For us, Tiaré embodies our way of being together, of sharing adventures in safety and comfort. She is a boat built around our dreams and wishes.
From the beginning we had only one idea: to design a boat, which was elegant, sturdy, and tailored to the needs of those who enjoy five-star service and luxury.
We chose the best builders, the choicest and hardest wood for the keel and hull, and state-of-the-art instruments and safety equipment. We also take pride in our respect for the rain forests and sourced only reclaimed teak for the decks, walls and furnishings.
It took 3 years of hard work to build and finish this splendid boat and for this we owe a great debt of gratitude to the immense talents of the artisans, without whose help this project would never have been possible. We have learned much from the ancient traditions of the Konjo and would love for you to have a look in the gallery to share our experiences.
Don’t miss the extraordinary video of the Anattara!
A special thanks to our Indonesian team – without them Tiarè would have remained but a dream.
The History of Tiarè
Year 2017, the boat is in Serangan, Bali
For two years we went back and forth from Bali to Sawa; sometimes, during the rainy season, we had to slog through muddy swamps, but we enjoyed every moment of this adventure. We loved meeting and sharing food with Sawa’s fishermen, and sweating in the sun to check the progress of our dream.
The finishing touches were carried out in Bali, land of elegance.
Year 2016, the Interior design Project
All our choices are born from a careful assessment of the needs of our guest divers and non divers.
We designed bright and airy cabins with spacious bathrooms, a large front deck where you can chat and eat under the stars, and a comfortable diving deck separated from the “dry zone” with two hot water showers to warm yourself after a night dive. There are tables in the lounge area which can be merged or split according to the group.
Year 2015, Tiaré departs for Serangan harbor in Bali
Tiarè is entirely handmade; the shipwrights used only chainsaws and the simple traditional tools of carpenters. The hull of the ship, totally in ironwood, looks similar to that of a dhow, while the fore-and-aft rigging recalls western schooners, although it might be more correctly termed to resemble a ketch, as the front mast is the larger.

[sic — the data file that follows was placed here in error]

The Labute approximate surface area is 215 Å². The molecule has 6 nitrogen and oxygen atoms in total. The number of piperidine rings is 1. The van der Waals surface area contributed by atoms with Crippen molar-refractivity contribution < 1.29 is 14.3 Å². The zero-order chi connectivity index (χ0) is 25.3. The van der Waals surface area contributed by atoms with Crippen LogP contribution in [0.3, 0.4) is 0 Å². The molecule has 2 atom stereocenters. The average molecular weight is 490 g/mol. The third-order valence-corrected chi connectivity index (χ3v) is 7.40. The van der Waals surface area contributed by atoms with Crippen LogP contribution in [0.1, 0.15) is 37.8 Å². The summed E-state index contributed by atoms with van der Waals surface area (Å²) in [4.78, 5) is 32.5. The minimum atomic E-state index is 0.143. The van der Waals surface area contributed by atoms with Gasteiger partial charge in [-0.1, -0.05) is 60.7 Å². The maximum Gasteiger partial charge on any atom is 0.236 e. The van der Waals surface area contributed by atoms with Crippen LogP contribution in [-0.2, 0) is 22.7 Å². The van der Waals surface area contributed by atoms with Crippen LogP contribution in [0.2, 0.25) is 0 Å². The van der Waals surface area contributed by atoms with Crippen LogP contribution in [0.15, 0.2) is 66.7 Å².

Year 2014, Tiaré is ready to launch!
The masts reach to 30 meters above the deck. We only cut ironwood to build the hull of Tiaré. We did not cut any trees to complete the boat because we made the eco-friendly decision to recycle old teak wood from derelict houses (two houses from Wakatobi, four houses from East Java). This is something we take great pride in and that sets Tiaré apart from other boats.
Year 2013, Tiarè at the Shipyard
Tiarè is a Phinisi, or traditional Indonesian two-masted sailing ship. She was built in Sawa, a small village near Kendari East Sulawesi by the Konjo tribe from the Bulukumba region of South Sulawesi. The reason? The builder declared “don’t transport wood from forest to shipyard, better to move shipyard near the wood”.
Year 2013, Bugis-Makassar Ceremony
Bugis-Makassar ceremony plentiful of references. The mystical beliefs of Buginese mythology collected on ancient Lontara manuscripts take part of the birth of a new boat.
Sweet snacks as offerings to arouse in the boat owner the desire for bringing high profits…
A couple of healthy roosters provide some of their blood to be indelibly imbedded in the top of the keel, as a token that no man’s blood will be spilled on the boat while being crafted…
Nine perfect incisions made with a blessed chisel on aromas of incense. The incense purify the tool and the hand than grip the tool, transforming the hand that hits on the hand that creates. And then, the “communion” of the Haji guru and guide, every craftsman boat builder, and the elements…
The cut of both ends of the keel, each one have a different aim and a different fate…
The front piece should be delivered to the sea, in change for the offering, the waves of the ocean will protect the boat…
The rear piece, instead, remain ashore to remind the boat that she or he must return safely to the mainland, always.
IT’S ALL AROUND YOU